May 02, 2013

“Documentary celebrates gay activism of Catholic priest”

Date published: 05/01/2013
Publication: Troy Record

Documentary celebrates gay activism of Catholic priest

Documentary focuses on gay activism of Jesuit John J. McNeill

By Steve Barnes
Published 11:53 am, Wednesday, May 1, 2013

As a socially conscious teenager in Ireland in the 1970s, Brendan Fay was encouraged by progressive-minded forces in the Catholic church to protest apartheid in South Africa, human-rights abuses in Latin America, war and nuclear proliferation. Conspicuously and painfully absent, however, was another issue that was fundamental to Fay.

“I absolutely dared not speak out about my experience as a gay man,” says Fay, noting that homosexual acts were not decriminalized in Ireland until 1993. He adds, “It was forbidden culturally, legally and theologically. As a result, I internalized what I now know to
be homophobia.”

Moving to New York City in 1984 to pursue studies in theology was a revelation for Fay, who has long been a documentary filmmaker, writer and activist for gay causes and marriage equality. The American gay rights movement was a decade and a half old when he arrived in this country, and in addition to finding a vibrant nightlife and cultural activities — gay bars, movie houses, theaters, an annual pride parade, social groups — Fay discovered an organization for gay Catholics called Dignity.

He went to a Dignity meeting and was both flabbergasted and thrilled to meet hundreds of fellow Catholics, who gathered openly each week to practice their faith. The group proved essential to helping Fay integrate his Catholicism and his identity as a gay man.

“I was terribly closeted during the day and gay at night,” says Fay. “It is hard to describe what it was like to meet a group of Catholics who saw their sexuality as a gift, not a problem to be solved or a piece of their humanity to be hidden.”

One of the founders of Dignity was John J. McNeill, a Catholic priest and Jesuit scholar who in 1976 had published the groundbreaking book “The Church and the Homosexual.” Acclaimed for its intellectually rigorous theological challenge to traditional Catholic condemnation of homosexuality, the book and later works brought McNeill to national attention on talk shows as a repeat guest of Phil Donahue and on network news (McNeill was interviewed on Tom Brokaw’s first day as host of the “Today” show on NBC).

“John McNeill preached a Catholicism that incorporated activism and justice, and he pushed for Dignity (members) to form communities of support and prayer,” says Fay. In the mid-’80s, even as the AIDS crisis loomed, “It still was a time of great optimism and hope, and for me a good part of that had to do with (McNeill).”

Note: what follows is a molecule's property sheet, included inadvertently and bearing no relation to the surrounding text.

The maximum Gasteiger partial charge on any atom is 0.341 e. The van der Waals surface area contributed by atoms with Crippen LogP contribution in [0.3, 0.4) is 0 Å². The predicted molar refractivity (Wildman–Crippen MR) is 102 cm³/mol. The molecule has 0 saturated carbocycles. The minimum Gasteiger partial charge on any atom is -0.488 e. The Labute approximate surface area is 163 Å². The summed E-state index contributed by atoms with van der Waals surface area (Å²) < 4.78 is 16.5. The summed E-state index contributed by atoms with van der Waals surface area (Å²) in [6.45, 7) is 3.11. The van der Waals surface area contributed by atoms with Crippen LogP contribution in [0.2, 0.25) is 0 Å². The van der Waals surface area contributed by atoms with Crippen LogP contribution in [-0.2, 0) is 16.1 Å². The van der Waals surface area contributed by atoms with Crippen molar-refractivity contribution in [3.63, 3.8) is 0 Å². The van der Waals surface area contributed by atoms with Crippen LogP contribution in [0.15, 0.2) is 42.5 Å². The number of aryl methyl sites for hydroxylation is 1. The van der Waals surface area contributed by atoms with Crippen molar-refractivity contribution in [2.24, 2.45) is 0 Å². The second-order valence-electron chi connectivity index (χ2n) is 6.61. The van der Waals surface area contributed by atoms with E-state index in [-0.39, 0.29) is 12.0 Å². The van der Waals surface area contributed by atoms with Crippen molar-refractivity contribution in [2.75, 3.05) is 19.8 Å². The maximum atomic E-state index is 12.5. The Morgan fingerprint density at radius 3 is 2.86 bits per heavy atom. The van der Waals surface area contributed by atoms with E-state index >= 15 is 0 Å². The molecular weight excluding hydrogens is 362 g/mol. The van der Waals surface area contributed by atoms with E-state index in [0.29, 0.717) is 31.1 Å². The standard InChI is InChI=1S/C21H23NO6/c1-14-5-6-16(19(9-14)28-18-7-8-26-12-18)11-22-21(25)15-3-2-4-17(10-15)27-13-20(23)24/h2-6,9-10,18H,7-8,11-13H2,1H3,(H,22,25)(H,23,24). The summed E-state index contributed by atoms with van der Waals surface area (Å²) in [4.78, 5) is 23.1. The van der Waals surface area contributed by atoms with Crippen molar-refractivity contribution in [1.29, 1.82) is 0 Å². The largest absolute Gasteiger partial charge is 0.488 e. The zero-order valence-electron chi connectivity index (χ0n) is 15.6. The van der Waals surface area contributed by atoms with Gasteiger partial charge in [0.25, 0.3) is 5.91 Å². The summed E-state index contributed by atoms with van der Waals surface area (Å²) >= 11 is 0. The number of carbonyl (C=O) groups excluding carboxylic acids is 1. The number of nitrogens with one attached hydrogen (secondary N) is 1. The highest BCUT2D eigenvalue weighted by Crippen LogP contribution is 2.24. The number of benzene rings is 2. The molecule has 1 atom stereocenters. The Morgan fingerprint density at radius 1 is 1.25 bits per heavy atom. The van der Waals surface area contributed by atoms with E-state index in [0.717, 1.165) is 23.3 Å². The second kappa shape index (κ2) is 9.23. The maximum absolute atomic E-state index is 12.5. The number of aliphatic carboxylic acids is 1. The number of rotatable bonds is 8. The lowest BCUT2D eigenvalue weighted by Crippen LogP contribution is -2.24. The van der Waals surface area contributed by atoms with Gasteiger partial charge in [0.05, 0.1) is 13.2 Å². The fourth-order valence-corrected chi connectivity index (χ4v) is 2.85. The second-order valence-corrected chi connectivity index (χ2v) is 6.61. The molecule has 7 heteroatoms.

Although Fay knew McNeill in those years, he first interviewed him almost 20 years later for the 2006 documentary “Saint of 9/11,” about Mychal Judge, a Catholic priest, former assistant to the president of Siena College and chaplain of the New York Fire Department, who was killed by falling debris from the World Trade Center while administering last rites on Sept. 11, 2001.

Recognizing the enormity of McNeill’s contributions to gay rights and theological teachings, Fay spent six years making a documentary about him, from his youth in Buffalo, his time as a World War II prisoner of war, his years as professor and activist whose outspokenness got him expelled by the Jesuits to, eventually, the husband of Charles Chiarelli, who has been his partner for nearly 50 years. The result, “Taking a Chance on God,” will be screened tonight at the Sanctuary for Independent Media in Troy, with Fay in attendance.

“As a filmmaker, I feel a commitment to find to find these pioneers and tell their stories,” says Fay. “John is part of a generation that will soon be all gone. We’re so fortunate to have him still with now, at age 87.”

Says Fay, “John has thanked me many times for the film. He feels that through it, after he’s gone, his message will live on. … What he says in the film, that gay love could be a holy love, is as relevant to today’s young people as it was in the ’70s, when John first began proclaiming it.”

[email protected] • 518-454-5489 • @Tablehopping •

If you go:

“Taking a Chance on God,” with filmmaker Brendan Fay

What: Documentary about 87-year-old John McNeill, a Catholic priest, Jesuit professor and longtime gay activist

When: 7 p.m. today

 Where: Sanctuary for Independent Media, 3361 Sixth Ave., Troy

Running time: 55 minutes

Tickets: Suggested donation $10 ($5 students/low income) Info: 272-2390, http:// 


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